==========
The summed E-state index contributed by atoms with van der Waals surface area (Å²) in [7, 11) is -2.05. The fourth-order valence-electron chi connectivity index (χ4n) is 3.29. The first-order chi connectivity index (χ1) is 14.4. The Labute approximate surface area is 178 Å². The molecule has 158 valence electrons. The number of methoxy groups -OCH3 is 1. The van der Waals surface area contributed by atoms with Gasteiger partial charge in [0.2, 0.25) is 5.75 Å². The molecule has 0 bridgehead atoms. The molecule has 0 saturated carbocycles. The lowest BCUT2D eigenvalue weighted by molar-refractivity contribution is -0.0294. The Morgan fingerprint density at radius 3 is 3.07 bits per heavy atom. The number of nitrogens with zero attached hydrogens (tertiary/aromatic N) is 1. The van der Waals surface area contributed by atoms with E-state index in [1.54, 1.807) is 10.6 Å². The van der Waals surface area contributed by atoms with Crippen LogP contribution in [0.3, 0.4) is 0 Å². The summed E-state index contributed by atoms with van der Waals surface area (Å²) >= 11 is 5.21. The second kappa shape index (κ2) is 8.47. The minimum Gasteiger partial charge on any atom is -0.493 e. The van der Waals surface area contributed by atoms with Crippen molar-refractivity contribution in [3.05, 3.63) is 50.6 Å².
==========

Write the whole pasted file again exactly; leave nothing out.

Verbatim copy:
The summed E-state index contributed by atoms with van der Waals surface area (Å²) in [7, 11) is -2.05. The fourth-order valence-electron chi connectivity index (χ4n) is 3.29. The first-order chi connectivity index (χ1) is 14.4. The Labute approximate surface area is 178 Å². The molecule has 158 valence electrons. The number of methoxy groups -OCH3 is 1. The van der Waals surface area contributed by atoms with Gasteiger partial charge in [0.2, 0.25) is 5.75 Å². The molecule has 0 bridgehead atoms. The molecule has 0 saturated carbocycles. The lowest BCUT2D eigenvalue weighted by molar-refractivity contribution is -0.0294. The Morgan fingerprint density at radius 3 is 3.07 bits per heavy atom. The number of nitrogens with zero attached hydrogens (tertiary/aromatic N) is 1. The van der Waals surface area contributed by atoms with E-state index in [1.54, 1.807) is 10.6 Å². The van der Waals surface area contributed by atoms with Crippen LogP contribution in [0.3, 0.4) is 0 Å². The summed E-state index contributed by atoms with van der Waals surface area (Å²) >= 11 is 5.21. The second kappa shape index (κ2) is 8.47. The minimum Gasteiger partial charge on any atom is -0.493 e. The van der Waals surface area contributed by atoms with Crippen molar-refractivity contribution in [3.05, 3.63) is 50.6 Å².